On the 51st anniversary of the trial verdict, Netflix put this film on YouTube for free.
It’s the true story of the seven people on trial (eight including Bobby Seale) for protesting the Vietnam War at the 1968 Democratic National Convention in Chicago. The film depicts both the courtroom drama and circus surrounding the trial, as well as the protests in which people were beaten by Chicago police for expressing their constitutional rights. …
For me a authoritarian regime (dictatorship) is a place where the leader can order opponents murdered, without consequences. Russia and Saudi Arabia in 2020, for example.
The Economist Intelligence Unit (EIU) scores countries on five categories: electoral process and pluralism; civil liberties; the functioning of government; political participation; and political culture.
Nations are then classified under four types of governments: full democracy, flawed democracy, hybrid regime and authoritarian regime.
A look at how journalism selectively judges objectivity and bias… Which produces better reporting: proximity to the community you cover? Or distance? Who gets to decide?
1. Joel Simon [@Joelcpj], outgoing executive director of the The Committee to Protect Journalists, on why it's a dangerous time to be a journalist. Listen.
2. Bruce Shapiro [@dartcenter], executive director of the Dart Center for Journalism and Trauma at Columbia Journalism School, on why trauma shouldn't disqualify reporters from reporting on topics into which they have insight. Listen.
3. Ernest Owens [@mrernestowens], Philadelphia Association of Black Journalists president, about the double-standards facing journalists who have identities or lived experiences that are different from editors who still determine what constitutes "objectivity." Listen.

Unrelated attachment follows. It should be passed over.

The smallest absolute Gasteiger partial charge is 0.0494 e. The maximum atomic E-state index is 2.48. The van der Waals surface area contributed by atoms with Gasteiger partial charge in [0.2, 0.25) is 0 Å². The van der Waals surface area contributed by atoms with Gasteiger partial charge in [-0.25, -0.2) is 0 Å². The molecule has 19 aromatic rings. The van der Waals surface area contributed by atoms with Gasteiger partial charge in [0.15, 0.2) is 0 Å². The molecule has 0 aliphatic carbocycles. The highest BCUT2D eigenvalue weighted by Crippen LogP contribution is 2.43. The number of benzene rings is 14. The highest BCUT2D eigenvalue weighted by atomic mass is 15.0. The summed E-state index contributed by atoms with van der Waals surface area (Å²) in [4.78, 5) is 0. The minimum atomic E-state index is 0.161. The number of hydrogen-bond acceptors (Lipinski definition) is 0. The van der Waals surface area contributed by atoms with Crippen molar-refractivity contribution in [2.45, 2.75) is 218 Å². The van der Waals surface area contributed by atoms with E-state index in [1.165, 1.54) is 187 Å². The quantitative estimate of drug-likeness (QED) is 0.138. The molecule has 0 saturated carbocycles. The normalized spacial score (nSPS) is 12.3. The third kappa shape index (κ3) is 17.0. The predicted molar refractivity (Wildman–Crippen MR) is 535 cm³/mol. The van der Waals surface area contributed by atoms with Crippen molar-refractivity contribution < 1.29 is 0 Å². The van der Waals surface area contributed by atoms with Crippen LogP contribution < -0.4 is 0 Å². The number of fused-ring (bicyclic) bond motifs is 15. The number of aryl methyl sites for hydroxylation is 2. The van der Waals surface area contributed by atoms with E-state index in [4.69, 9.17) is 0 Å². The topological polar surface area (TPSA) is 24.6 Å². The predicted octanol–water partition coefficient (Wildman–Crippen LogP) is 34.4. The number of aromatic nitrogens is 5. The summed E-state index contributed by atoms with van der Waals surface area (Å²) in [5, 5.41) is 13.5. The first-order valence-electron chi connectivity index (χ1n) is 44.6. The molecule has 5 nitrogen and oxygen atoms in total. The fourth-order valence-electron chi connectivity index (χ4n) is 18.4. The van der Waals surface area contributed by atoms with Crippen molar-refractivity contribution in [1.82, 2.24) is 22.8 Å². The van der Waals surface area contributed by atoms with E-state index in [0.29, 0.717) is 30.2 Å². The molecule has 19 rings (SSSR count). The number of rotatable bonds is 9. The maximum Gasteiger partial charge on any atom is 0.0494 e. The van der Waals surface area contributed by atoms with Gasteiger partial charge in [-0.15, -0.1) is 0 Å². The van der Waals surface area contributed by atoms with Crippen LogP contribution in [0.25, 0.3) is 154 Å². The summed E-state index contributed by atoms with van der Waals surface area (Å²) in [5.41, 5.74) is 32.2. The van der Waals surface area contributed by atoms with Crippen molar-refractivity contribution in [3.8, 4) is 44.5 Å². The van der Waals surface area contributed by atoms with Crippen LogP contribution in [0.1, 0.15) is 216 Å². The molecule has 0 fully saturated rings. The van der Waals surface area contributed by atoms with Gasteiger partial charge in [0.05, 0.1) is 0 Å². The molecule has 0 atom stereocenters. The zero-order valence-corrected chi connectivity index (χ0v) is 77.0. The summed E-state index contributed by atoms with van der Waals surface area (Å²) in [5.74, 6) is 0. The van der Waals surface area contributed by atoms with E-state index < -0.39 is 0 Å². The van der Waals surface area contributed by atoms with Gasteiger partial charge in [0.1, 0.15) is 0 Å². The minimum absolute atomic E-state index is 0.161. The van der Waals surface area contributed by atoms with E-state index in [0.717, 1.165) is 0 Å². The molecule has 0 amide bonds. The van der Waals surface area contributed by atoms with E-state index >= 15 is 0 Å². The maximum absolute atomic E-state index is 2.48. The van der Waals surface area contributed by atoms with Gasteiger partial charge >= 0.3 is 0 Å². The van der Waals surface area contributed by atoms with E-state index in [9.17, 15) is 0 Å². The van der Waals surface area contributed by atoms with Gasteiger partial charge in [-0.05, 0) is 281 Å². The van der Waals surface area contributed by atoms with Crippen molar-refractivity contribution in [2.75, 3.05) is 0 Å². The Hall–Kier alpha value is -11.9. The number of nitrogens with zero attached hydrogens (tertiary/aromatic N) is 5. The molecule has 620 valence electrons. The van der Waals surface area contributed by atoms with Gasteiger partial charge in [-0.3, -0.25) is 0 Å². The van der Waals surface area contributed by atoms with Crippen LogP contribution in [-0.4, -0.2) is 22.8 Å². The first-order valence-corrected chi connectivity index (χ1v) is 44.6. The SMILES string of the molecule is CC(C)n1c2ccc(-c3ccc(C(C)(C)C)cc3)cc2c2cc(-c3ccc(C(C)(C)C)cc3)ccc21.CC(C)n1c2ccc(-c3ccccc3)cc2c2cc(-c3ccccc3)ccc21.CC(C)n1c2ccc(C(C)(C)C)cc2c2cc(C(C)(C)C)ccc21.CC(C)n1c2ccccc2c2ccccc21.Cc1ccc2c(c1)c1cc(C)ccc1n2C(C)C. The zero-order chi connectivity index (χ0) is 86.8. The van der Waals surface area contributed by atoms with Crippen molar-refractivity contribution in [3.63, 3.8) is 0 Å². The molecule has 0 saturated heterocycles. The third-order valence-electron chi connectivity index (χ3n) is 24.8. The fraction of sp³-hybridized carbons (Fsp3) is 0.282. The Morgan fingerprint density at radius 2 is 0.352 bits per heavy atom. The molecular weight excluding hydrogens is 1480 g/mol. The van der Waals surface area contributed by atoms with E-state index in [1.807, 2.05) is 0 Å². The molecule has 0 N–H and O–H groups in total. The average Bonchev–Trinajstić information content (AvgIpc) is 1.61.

4. Steve Friess [@stevefriess], editor at Hour Detroit and contributor for Newsweek, looks back at how he covered gay marriage when his own marriage hung in the balance. Listen.
5. Lewis Raven Wallace [@lewispants], author of The View from Somewhere, on why what we call "neutrality" so often reflects the ideological assumptions of the status quo. Listen.
Music from this week's show:
Frail As a Breeze — Erik FriedlanderNight Thoughts — John ZornFallen Leaves — Marcos CiscarMiddlesex Times — Michael AndrewsBubble Wrap — Thomas Newman Transparence — Charlie Haden & Gonzalo RubalcabaCarmen Fantasy — Anderson + RowTribute to America — The O’Neill Brothers
Best part is when she went to meet her High School boyfriend. He had been in prison for 14 years. Out and clean for 3 years.
“Hello, Privilege. It’s Me, Chelsea” follows comedian Chelsea Handler as she confronts and explores her personal and cultural impacts around white privilege.
Handler travels around the country speaking with a wide range of people on the topic of race including fellow comedians Kevin Hart, Tiffany Haddish, and W. Kamau Bell, anti-racism writer and activist Tim Wise, a Republican women’s group in Orange County, CA, college students at an open mic night, and her former high school boyfriend in New Jersey.